Original Air Date
Original WKMS Program interview aired on
Sounds Good, WKMS.
Original WKMS story description
Pogue Library at Murray State University is home to numerous special collections and oral history projects. One of these recordings is the voice of Murray resident Florence Kenley-Hudspeth, who is now 80. In an oral history recording with Murray State in 1979, she reflects on life growing up in a time when Murray was a segregated community. On Sounds Good, Matt Markgraf speaks with Sarah Hopley, Special Collections & Exhibits Librarian, describing Hudspeth's experience growing up in the 1940s and 50s and her thoughts on the Civil Rights Movement.
Florence Hudspeth was born in 1935 just south of Murray. Her parents lived on the farm of a family her father worked for. The oldest of six children, she lived there until she was five. Her parents then moved to the predominantly African American community in Murray, which she described as around 4th and Olive (where Murray Electric System is today). This was once an open spot where people who came to do business downtown would park their buggies. Also, she recalls gypsies camping in this lot as they made their way through the area.
Hudspeth said this is where the black community was located. Once you went up the hill, past the jail, the white houses began. This part of town was also one of the last to get paved roads, electricity and running water to the houses. These were things that had to be advocated for. Hopley remarks that it's hard to imagine being so close to downtown and finding roads that weren't paved when everything around it was.
Her father worked at the Calloway County Lumber Company, where they got their water. Her mother was a renowned cook and took care of the kids.
This part of town had a clothing shop called "Dotties." There were three African American restaurants and a blacksmith, she said in the recording. Murray had two movie theaters at this time: Capitol and Varsity. Capitol was integrated and allowed African Americans to sit in the back of the balcony. If white people didn't show up, then they could move into the closer balcony seats. Hudspeth talked about the joy of finally letting African Americans have the full balcony to sit.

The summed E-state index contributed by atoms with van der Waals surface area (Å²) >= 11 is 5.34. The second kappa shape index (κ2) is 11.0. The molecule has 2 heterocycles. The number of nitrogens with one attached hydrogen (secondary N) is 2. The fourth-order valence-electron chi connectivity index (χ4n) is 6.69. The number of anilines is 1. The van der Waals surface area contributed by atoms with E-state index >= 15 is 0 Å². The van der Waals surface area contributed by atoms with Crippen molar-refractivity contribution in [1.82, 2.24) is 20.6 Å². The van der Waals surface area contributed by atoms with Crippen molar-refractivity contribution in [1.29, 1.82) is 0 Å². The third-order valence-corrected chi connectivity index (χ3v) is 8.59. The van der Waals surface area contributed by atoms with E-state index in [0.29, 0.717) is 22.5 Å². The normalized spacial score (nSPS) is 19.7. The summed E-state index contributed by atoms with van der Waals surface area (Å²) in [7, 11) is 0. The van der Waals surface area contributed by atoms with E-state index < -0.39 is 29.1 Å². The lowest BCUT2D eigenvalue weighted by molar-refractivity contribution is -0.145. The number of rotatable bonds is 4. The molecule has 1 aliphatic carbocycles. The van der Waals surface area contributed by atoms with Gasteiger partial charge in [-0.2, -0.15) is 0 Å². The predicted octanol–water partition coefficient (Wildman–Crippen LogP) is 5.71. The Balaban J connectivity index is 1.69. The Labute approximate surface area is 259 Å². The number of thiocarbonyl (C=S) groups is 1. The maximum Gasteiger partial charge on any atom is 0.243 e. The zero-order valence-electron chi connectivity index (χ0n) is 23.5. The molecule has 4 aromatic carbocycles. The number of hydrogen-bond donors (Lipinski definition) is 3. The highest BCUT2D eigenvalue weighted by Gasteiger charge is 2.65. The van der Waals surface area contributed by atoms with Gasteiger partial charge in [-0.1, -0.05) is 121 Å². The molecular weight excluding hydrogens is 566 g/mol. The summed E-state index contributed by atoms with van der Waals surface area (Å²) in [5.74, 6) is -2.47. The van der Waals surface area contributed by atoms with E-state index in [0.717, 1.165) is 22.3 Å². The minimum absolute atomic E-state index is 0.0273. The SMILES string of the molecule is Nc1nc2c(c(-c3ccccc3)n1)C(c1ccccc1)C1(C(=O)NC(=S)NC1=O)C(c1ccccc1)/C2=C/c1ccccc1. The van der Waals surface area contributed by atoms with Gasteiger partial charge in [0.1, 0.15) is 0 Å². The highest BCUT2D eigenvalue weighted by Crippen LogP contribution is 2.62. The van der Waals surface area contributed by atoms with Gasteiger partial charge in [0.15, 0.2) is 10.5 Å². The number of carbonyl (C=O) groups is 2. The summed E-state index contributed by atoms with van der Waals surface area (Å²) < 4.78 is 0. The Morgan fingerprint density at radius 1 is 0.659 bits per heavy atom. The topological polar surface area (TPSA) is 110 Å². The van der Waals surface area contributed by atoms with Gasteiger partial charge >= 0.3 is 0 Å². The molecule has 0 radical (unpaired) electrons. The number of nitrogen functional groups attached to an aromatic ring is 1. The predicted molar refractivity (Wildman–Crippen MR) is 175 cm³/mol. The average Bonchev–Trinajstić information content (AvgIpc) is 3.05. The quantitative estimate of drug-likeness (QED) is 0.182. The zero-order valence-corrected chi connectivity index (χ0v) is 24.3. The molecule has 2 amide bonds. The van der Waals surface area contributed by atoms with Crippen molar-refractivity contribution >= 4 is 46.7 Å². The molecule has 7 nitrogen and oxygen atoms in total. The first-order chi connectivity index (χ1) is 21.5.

Hudspeth remarked on how many African Americans couldn't go to the dentist in this time period. She recalled having teeth issues and the white family she worked for called her dentist asking to see her as a favor. She remembered the dentist saying if African Americans went to the dentist on a regular basis then they'd have excellent teeth. She said the black community was provided emergency care in the hospital but many tried to avoid it. She went to Dr. Butterworth, a doctor in the black community. She als remembers receiving a smallpox vaccine in school.
Hudspeth lived her whole life in Murray. She left school in 8th grade to work because her family needed money. She worked cleaning houses making 30 cents an hour. She eventually got her GED. The interviewer, who was white, remarked on how she was a few years younger than Florence and while working as a waitress in high school earned 50 cents an hour.
Regarding moments in her childhood, she said she remembers the Great Depression being a rough time for her family. Her mother had a story about how she thought Florence was going do die after eating too many tomatoes, which was all they had to eat. She says her dad tried to join in WWII, but was sent back to take care of his six children. She remembered it being a scary time with tanks and trucks.
This interview was recorded in 1979. The interviewer asked "did your parents teach if you were different?" Hopley says this seems like an abrasive question to ask someone today, but Florence's response was unfazed. She said no, that her parents didn't tell them they were any lesser than anyone else. She said that it was a way of life and some people were nicer than others, that nice people made up for the mean people.
When the Civil Rights Movement came to Murray, she said it was "a ray of hope." She said there were a few sit-ins in Murray, though she didn't participate. She commented on how her children started at Douglass High School and transferred to Murray when Douglass shut down. She had five children and said she was proud they all graduated high school and that some went on to college.
Florence Hudspeth is now 80. Her daughter Rosa says she's doing well.
WKMS, Sounds Good, Matt Markgraf
Markgraf, Matt; Hopley, Sarah; and WKMS, "Florence Hudspeth: Growing up in a Segregated Murray, 1940s & 50s" (2016). Special Collections on WKMS. Paper 11.